In Holthusen v. Edward G. Budd Mfg. Co., (D.C.), 52 F. Supp. 125, an option plan was enjoined because the employee was not obligated to remain in the company's employ, nor was the right to exercise the option made dependent upon continued employment. Subsequently, an amended plan requiring the optionee to remain in the company's employ for one year and preventing exercise of the option until one year after issuance was upheld. See Holthusen v. Edward G. Budd Mfg. Co., (D.C.), 53 F. Supp. 488, 490. In Wyles v. Campbell, supra, an option was upheld upon a finding that the optionee was under an employment contract. In Wise v. Universal Corp., (D.C.), 93 F. Supp. 393, an express finding was made that but for the grant of the options the employees would have terminated their services and option was upheld. In Sandler v. Schenley Industries, Inc., supra, a contract to purchase the shares in installments over a period of years was upheld in view of the circumstances that the employee would have ended his employment except for the contract. In McQuillen v. National Cash Register Co., supra, an option was upheld which provided for its exercise in installments over a period of years, and which provided that it became null and void upon the ending of the optionee's employment. In Rosenthal v. Burry Biscuit Corp., supra, an option was invalidated because there was, inter alia, no showing that it was granted either to induce the optionee to enter the company's employ or to remain in it. In Clamitz v. Thatcher Mfg. Co., (2 Cir.), 158 F.2d 687, options were sustained which could be exercised only as long as the optionee remained in the company's employ. In each of these cases, there was some element, either in the plan itself or in the surrounding circumstances reasonably calculated to keep the optionee in the corporation's employ. We do not think that it is indispensable to bind the optionee by an employment contract but there must be some circumstance which may reasonably be regarded as sufficient to insure that the corporation will receive that which it desires to obtain by granting the options.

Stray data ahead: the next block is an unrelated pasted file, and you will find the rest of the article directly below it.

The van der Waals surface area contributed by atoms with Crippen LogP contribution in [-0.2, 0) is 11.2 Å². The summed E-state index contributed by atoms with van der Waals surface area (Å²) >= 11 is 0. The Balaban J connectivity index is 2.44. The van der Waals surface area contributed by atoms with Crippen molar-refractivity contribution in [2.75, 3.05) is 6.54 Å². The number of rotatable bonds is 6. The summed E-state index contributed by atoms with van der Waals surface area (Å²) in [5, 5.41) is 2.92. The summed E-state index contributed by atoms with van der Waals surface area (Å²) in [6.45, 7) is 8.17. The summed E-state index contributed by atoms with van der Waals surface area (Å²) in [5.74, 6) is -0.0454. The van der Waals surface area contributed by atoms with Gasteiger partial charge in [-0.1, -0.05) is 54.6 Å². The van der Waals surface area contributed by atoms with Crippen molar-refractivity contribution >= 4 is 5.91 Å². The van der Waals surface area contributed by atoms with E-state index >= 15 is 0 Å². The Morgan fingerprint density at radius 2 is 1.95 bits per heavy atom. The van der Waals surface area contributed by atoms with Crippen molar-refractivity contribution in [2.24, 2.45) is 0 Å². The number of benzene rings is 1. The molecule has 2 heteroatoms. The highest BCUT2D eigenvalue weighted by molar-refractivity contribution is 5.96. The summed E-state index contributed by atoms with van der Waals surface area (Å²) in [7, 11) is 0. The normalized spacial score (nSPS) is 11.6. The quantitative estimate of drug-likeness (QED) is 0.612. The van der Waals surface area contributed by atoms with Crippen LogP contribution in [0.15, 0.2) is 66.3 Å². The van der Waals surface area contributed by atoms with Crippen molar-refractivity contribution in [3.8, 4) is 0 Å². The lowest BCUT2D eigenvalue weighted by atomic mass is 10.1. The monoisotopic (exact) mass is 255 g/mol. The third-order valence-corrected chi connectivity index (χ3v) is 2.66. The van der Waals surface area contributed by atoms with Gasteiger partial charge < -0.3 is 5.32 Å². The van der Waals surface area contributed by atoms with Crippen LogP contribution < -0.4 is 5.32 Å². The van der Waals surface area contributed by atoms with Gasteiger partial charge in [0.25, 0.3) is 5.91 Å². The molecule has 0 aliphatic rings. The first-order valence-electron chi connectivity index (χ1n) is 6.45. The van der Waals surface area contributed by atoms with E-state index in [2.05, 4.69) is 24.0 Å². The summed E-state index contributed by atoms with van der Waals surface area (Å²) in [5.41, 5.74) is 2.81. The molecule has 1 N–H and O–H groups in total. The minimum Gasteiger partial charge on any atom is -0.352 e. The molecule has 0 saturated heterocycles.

The defendant rests its case upon the argument that the circumstances surrounding the plan before us will insure that the beneficiaries of the plan will remain in the employ of the company and that, thus, the contemplated benefit will inure to the corporation. It points to the fact that the options may be exercised only while the employees remain in the employ of the company. This ignores, however, the fact that the options may be exercised in toto immediately upon their issuance and may be exercised within a six months period after the termination of employment. The plan and options issued thereunder, accordingly, do not of themselves insure that the benefit of retaining the services of the employee to whom the option is granted will inure to the corporation, nor is there any showing of surrounding circumstances which would insure the same result.